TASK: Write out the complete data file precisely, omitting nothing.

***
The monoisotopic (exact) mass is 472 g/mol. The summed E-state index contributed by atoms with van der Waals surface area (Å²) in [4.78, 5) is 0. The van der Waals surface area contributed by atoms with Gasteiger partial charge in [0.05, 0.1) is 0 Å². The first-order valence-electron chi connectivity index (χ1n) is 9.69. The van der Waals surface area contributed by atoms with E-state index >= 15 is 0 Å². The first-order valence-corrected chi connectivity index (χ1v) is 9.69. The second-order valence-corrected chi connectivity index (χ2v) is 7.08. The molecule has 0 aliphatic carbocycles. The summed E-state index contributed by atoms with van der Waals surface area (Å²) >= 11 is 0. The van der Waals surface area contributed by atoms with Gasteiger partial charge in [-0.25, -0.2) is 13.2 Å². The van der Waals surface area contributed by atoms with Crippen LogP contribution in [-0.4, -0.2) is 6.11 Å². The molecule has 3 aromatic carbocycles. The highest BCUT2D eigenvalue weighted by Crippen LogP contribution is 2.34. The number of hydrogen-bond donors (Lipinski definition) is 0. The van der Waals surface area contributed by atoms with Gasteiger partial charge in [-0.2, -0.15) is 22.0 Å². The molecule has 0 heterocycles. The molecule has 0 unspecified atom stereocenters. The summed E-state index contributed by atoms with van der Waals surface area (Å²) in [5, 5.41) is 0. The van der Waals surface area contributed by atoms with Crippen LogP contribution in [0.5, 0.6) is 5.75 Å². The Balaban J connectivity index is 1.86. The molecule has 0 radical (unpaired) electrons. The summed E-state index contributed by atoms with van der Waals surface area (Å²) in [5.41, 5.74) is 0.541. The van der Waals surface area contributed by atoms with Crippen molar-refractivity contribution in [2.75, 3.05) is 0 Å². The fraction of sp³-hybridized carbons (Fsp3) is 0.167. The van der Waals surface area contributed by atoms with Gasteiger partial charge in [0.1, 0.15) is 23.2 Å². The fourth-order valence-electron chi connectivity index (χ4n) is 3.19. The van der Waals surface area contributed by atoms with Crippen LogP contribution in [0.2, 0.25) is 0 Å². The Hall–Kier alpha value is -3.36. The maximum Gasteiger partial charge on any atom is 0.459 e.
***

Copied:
The monoisotopic (exact) mass is 472 g/mol. The summed E-state index contributed by atoms with van der Waals surface area (Å²) in [4.78, 5) is 0. The van der Waals surface area contributed by atoms with Gasteiger partial charge in [0.05, 0.1) is 0 Å². The first-order valence-electron chi connectivity index (χ1n) is 9.69. The van der Waals surface area contributed by atoms with E-state index >= 15 is 0 Å². The first-order valence-corrected chi connectivity index (χ1v) is 9.69. The second-order valence-corrected chi connectivity index (χ2v) is 7.08. The molecule has 0 aliphatic carbocycles. The summed E-state index contributed by atoms with van der Waals surface area (Å²) >= 11 is 0. The van der Waals surface area contributed by atoms with Gasteiger partial charge in [-0.25, -0.2) is 13.2 Å². The van der Waals surface area contributed by atoms with Crippen LogP contribution in [-0.4, -0.2) is 6.11 Å². The molecule has 3 aromatic carbocycles. The highest BCUT2D eigenvalue weighted by Crippen LogP contribution is 2.34. The number of hydrogen-bond donors (Lipinski definition) is 0. The van der Waals surface area contributed by atoms with Gasteiger partial charge in [-0.2, -0.15) is 22.0 Å². The molecule has 0 heterocycles. The molecule has 0 unspecified atom stereocenters. The summed E-state index contributed by atoms with van der Waals surface area (Å²) in [5, 5.41) is 0. The van der Waals surface area contributed by atoms with Crippen LogP contribution in [0.5, 0.6) is 5.75 Å². The Balaban J connectivity index is 1.86. The molecule has 0 radical (unpaired) electrons. The summed E-state index contributed by atoms with van der Waals surface area (Å²) in [5.41, 5.74) is 0.541. The van der Waals surface area contributed by atoms with Crippen molar-refractivity contribution in [2.75, 3.05) is 0 Å². The fraction of sp³-hybridized carbons (Fsp3) is 0.167. The van der Waals surface area contributed by atoms with Gasteiger partial charge in [0.1, 0.15) is 23.2 Å². The fourth-order valence-electron chi connectivity index (χ4n) is 3.19. The van der Waals surface area contributed by atoms with Crippen LogP contribution in [0.2, 0.25) is 0 Å². The Hall–Kier alpha value is -3.36. The maximum Gasteiger partial charge on any atom is 0.459 e.